Von Hippel-Lindau disease is associated with retinal capillary hemangioma (RCH), cerebral aneurysm, renal cell carcinoma, pheochromocytoma, and thus, should be considered as a differential diagnosis to decrease the risk of complications including the risk of death. Clinically RCH appears as a round, circumscribed, orange to a red retinal lesion in the peripapillary or peripheral location. The RCH is associated with a prominent feeder vessel.  Abdominal radiological tests need to evaluate the kidneys. VHL is inherited in an autosomal dominant fashion, unlike WMS which is nonhereditary.
Vasoproliferative tumor is characterized by retinal nodules composed of glial cells interlaced with a fine capillary network and dilated hyalinised blood vessels.  VPT can be primary or secondary to retinal conditions like retinitis pigmentosa, coat’s disease, and post-vitreoretinal surgery. Cryotherapy is used for exudative retinal detachment in VPT. 
Sturge-Weber syndrome should be considered if there are port-wine stains (facial angioma) or ipsilateral juvenile or congenital open-angle glaucoma. Hemangiomas of the meninges are found in Sturge-Weber syndrome.
Retinal cavernous hemangioma appears as a dark grape-like cluster of venous intraretinal aneurysms. The characteristic FFA finding is hypofluorescence till the late phase with a slow nonleaking filling of the aneurysms. 
Archer et al. classified retinal arteriovenous malformations into 3 groups:
The natural history of WMS is unknown and the management is controversial. Hence, the prognosis of WMS is uncertain.
Patients of WMS may remain asymptomatic both visually and systemically. However, the prognosis of visually symptomatic patients depends upon the complications causing visual symptoms. Macular edema due to exudation from the AVM can be managed with intravitreal-anti-VEGF injections. Nonclearing VH can be managed with pars plana vitrectomy. Neovascular glaucoma can be managed with retinal photocoagulation and pressure-lowering therapies. However, the prognosis remains guarded mostly.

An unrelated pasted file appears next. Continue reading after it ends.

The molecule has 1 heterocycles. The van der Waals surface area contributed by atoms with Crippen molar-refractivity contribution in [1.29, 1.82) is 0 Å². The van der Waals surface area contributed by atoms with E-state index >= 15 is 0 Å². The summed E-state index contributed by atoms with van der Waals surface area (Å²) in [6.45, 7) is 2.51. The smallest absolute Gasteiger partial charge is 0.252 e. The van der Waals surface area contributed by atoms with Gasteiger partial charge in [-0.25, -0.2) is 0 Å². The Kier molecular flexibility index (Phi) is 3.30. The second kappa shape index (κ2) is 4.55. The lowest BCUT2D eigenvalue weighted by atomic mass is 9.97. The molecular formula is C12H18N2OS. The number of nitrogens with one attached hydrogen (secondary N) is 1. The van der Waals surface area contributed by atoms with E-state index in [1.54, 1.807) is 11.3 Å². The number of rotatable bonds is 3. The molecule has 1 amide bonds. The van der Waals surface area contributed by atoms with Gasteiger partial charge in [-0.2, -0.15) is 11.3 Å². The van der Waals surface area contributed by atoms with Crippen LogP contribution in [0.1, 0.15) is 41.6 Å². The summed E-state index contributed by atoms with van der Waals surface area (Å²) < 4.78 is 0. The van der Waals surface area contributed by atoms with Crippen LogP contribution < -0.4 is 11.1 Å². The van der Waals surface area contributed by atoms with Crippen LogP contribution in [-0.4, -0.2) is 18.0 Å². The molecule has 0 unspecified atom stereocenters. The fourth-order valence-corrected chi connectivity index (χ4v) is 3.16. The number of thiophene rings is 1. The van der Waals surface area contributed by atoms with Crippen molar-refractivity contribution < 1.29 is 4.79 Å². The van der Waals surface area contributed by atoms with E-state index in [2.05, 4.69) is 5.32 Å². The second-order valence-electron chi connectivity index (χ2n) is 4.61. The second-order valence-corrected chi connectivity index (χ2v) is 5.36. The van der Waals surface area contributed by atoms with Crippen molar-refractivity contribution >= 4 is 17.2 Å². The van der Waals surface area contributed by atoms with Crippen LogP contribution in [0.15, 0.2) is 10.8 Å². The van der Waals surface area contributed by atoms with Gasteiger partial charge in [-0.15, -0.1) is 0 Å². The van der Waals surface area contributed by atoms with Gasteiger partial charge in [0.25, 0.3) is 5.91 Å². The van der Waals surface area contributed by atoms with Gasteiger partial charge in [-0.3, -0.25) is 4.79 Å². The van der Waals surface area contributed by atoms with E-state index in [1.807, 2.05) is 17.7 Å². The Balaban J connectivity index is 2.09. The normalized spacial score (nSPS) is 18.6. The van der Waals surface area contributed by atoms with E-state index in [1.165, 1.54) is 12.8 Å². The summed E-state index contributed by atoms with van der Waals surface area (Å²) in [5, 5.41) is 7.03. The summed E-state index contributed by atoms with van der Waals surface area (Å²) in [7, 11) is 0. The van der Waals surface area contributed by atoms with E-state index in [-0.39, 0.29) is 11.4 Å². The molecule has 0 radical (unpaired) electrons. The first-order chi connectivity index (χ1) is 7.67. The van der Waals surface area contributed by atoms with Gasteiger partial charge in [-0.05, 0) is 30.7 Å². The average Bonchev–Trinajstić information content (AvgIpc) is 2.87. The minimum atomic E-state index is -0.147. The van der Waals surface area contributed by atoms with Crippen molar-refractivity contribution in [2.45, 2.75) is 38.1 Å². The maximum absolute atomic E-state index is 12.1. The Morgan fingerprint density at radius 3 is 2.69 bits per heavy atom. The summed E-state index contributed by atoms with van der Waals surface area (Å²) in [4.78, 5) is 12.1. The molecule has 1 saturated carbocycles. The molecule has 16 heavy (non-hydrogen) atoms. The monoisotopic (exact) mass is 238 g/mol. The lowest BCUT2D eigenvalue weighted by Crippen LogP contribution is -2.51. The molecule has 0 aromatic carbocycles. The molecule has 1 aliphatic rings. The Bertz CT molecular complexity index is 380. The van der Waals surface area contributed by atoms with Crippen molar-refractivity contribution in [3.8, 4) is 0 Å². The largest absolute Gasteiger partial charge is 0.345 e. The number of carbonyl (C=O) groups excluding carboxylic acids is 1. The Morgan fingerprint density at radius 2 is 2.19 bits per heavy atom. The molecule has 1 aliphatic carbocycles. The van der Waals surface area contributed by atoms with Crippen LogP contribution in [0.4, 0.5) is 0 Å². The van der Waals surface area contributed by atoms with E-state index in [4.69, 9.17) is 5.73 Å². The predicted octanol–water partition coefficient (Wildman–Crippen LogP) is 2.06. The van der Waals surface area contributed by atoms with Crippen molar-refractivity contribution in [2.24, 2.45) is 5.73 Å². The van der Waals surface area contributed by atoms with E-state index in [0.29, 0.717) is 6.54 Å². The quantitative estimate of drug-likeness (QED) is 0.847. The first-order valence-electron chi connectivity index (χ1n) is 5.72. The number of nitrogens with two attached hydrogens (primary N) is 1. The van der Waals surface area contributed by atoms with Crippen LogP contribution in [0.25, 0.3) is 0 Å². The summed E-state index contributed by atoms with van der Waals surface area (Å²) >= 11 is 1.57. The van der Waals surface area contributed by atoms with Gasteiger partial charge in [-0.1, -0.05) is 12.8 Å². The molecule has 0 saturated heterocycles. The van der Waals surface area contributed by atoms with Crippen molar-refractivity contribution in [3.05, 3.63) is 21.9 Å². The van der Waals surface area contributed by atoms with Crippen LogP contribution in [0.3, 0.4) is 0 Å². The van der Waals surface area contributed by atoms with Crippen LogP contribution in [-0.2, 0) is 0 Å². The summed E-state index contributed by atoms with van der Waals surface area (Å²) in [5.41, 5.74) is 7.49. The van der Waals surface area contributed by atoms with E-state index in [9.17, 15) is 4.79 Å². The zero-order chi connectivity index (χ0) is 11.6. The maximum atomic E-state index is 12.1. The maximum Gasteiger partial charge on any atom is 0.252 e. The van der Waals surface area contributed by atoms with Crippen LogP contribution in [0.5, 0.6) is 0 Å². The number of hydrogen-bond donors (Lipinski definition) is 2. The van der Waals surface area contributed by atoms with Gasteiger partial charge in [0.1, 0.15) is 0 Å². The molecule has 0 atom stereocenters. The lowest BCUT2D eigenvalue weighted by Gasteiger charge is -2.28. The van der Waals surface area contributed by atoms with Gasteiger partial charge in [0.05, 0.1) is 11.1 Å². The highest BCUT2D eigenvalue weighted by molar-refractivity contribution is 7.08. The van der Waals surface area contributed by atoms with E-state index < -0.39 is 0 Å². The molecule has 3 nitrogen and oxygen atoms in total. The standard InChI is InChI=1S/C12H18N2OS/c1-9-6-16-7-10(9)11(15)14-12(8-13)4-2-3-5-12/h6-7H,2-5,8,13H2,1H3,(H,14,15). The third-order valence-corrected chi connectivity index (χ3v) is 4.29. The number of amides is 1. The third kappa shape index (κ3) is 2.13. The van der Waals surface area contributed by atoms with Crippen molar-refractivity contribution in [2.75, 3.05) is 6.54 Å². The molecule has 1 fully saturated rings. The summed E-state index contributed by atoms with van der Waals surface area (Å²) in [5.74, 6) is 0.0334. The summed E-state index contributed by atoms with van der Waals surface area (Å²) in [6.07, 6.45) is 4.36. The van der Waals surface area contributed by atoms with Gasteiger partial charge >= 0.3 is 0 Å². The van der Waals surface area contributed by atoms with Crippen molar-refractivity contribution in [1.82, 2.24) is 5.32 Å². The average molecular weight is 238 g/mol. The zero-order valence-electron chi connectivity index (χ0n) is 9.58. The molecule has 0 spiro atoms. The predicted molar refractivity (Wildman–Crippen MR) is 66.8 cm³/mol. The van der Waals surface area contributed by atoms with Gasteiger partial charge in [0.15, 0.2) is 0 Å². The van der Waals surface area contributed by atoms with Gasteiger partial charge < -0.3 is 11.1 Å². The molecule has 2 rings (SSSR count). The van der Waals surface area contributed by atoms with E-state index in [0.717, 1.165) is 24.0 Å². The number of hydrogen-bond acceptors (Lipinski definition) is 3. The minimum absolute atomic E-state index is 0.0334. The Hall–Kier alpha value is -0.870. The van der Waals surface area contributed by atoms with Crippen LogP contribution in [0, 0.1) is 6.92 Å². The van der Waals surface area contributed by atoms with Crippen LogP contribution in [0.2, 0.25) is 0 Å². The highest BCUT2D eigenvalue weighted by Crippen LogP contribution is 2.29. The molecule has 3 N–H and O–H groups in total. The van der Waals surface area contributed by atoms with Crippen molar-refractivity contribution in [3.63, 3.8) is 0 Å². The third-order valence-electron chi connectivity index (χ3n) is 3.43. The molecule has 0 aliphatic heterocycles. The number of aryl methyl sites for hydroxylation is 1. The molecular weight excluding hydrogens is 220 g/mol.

The involvement of maxillofacial or mandibular vessels can lead to excessive hemorrhages during dental procedures. The treating dentist or surgeon should be aware of this potential complication.
Intracranial surgeries for AVM remains largely controversial. A few reports of good outcome has been mentioned in patients with intracranial hemorrhage due to AVM.  However, surgical resection of AVM located in the suprasellar and chiasmal location may place the vision and visual field in jeopardy. 
Complications related to AVM can be intracranial hemorrhage or mechanical pressure-related damage. Ophthalmic complications include exudation from the AVM causing macular edema, retinal ischemia, retinal vein occlusion, neovascular glaucoma, and vitreous hemorrhage.
The complications related to intracranial surgery include loss of vision or field of vision.
Complications of dental or maxillary surgical procedures may include profuse bleeding due to the presence of these AVM.
The patients of WMS should be explained about the periodic check-up to rule out any early complications of the AVM.
Intracranial surgeries should be a reserved option for a few patients only e.g those with hemorrhage due to AVM or severe vision loss in one eye.  Intracranial surgeries are better to be avoided in asymptomatic and minimally symptomatic patients.
Once there is a diagnosis of Wyburn-Mason syndrome, the treatment is based on the location of the arteriovenous malformations and the corresponding symptoms. Because the condition is associated with high morbidity and mortality linked to hemorrhage, the disorder is best managed by an interprofessional team that includes an internist, geneticist, hematologist, radiologist, ophthalmologist, neurosurgeon, and intensivist. Dental surgeons and otorhinolaryngologists should be cautioned about the increased risk of hemorrhage for any interventional procedure that they plan to do. Even during simple tooth extraction, significant hemorrhage can occur. Follow up is usually done by the primary care provider and nurse practitioner. Patients with unruptured arteriovenous malformations without symptoms can be observed; other options include radiation therapy, embolization, surgical resection, or a combination of these approaches. Before the patient undergoes any invasive procedure, the healthcare professional should be familiar with the syndrome and how to manage the hemorrhage. The outcomes for patients with eye involvement are guarded; most patients do end up with some degree of vision loss. (Level V)